Explore Pricing Strategies

How difficult was that? It can be a challenge to quantify value, especially if the benefits of the product/service are largely emotional or symbolic. Sometimes you have to get creative about establishing a price for the value created by your solution. Let's consider some of the strategies you can use to set your value and rationalize it to others.

Cost Savings

Your rationale for your price point may be based on cost savings. You can save customers money by charging them less for the product or charging them as much or more for a product that saves them money in other ways. For example, a customer may pay more for a high-efficiency light bulb that lasts longer and saves them money on energy costs. This is different than using price point to differentiate from a competitor. If you do this, be careful to not rely too much on price point. A competitor could easily come in and price lower than you, leaving you without a rationale based on value.

Added Value

Your rationale may be based on the value you add. When considering added value, economic benefits are usually easier to quantify than emotional or subjective benefits. For example, you may purchase a software tool that makes employees happier and more efficient leading to increased productivity and reduced turnover. Did you justify your product by assigning added value to the benefits provided? How confident were you in putting a value on those benefits? This can be difficult to do but it's essential to ensuring your customers are comfortable with the price.

Analogy

Your rationale may be based on comparison. For example, you may get the same enjoyment out of going bowling with a friend that you do playing an online game with them. Anchoring the price of the online game to the price of going bowling is one way to frame the benefit as something comparable to a familiar activity. Emphasizing your point of difference relative to alternatives is good but often doesn't go far enough. Many customers may already have an imperfect solution to their problem. You'll need to show how, at the price you are charging, it is worth them switching to your solution.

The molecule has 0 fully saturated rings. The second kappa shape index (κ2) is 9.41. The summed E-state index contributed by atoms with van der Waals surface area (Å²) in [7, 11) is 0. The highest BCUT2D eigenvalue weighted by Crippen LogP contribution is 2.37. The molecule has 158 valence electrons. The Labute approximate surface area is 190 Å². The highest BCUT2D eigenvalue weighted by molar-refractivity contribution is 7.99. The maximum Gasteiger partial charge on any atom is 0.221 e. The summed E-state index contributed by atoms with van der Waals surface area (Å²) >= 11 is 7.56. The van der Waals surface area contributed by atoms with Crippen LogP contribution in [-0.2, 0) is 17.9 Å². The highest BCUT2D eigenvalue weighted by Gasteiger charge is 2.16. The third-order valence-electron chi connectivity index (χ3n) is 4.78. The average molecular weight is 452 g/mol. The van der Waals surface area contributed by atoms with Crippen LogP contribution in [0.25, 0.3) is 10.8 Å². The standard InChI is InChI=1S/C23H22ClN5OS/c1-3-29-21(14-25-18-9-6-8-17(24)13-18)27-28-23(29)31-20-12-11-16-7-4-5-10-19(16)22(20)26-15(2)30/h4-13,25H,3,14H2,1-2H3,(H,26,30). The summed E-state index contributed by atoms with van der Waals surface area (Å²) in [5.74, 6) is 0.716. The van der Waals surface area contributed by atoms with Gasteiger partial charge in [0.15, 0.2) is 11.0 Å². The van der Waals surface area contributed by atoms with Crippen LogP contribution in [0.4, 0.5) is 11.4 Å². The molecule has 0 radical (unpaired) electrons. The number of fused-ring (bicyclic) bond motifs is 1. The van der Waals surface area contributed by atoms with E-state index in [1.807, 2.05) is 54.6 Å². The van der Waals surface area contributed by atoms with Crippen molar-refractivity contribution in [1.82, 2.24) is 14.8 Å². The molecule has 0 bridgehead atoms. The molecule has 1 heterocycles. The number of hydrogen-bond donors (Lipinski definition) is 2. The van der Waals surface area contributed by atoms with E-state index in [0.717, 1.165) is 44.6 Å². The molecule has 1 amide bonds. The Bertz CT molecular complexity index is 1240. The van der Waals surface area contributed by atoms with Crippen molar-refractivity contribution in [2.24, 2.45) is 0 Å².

Don't feel limited by these categories. You may have a unique justification for pricing your product the way you do. The important thing is for you to be able to put it into terms that can be understood by your customer.

Talking to customers

View the video for an example from Stanford faculty member Baba Shiv about how to use story to get insight into how much a customer might be willing to pay for your product.

Explore a price setting example

Imagine you have invented a new type of the light bulb based on a light-emitting diode (LED) to replace traditional incandescent light bulbs. The value proposition for your new product points out two principal benefits of the new LED bulb:

  1. It lasts longer than an incandescent bulb. Your lab tests suggest that the useful lifetime of an LED bulb is 10,000 hours (ten times that of a conventional incandescent bulb).

  2. It's more energy efficient. An LED bulb can produce the same amount of useful light as a 60 watt (W) incandescent bulb using only 10W of electricity.




 

How will you price your bulb?

A) Based on what it costs to produce

B) Based on the price of other lightbulbs

C) I'm not sure


 

Open up your workbook to Activity 6, or download the workbook, and work through the process of setting your price.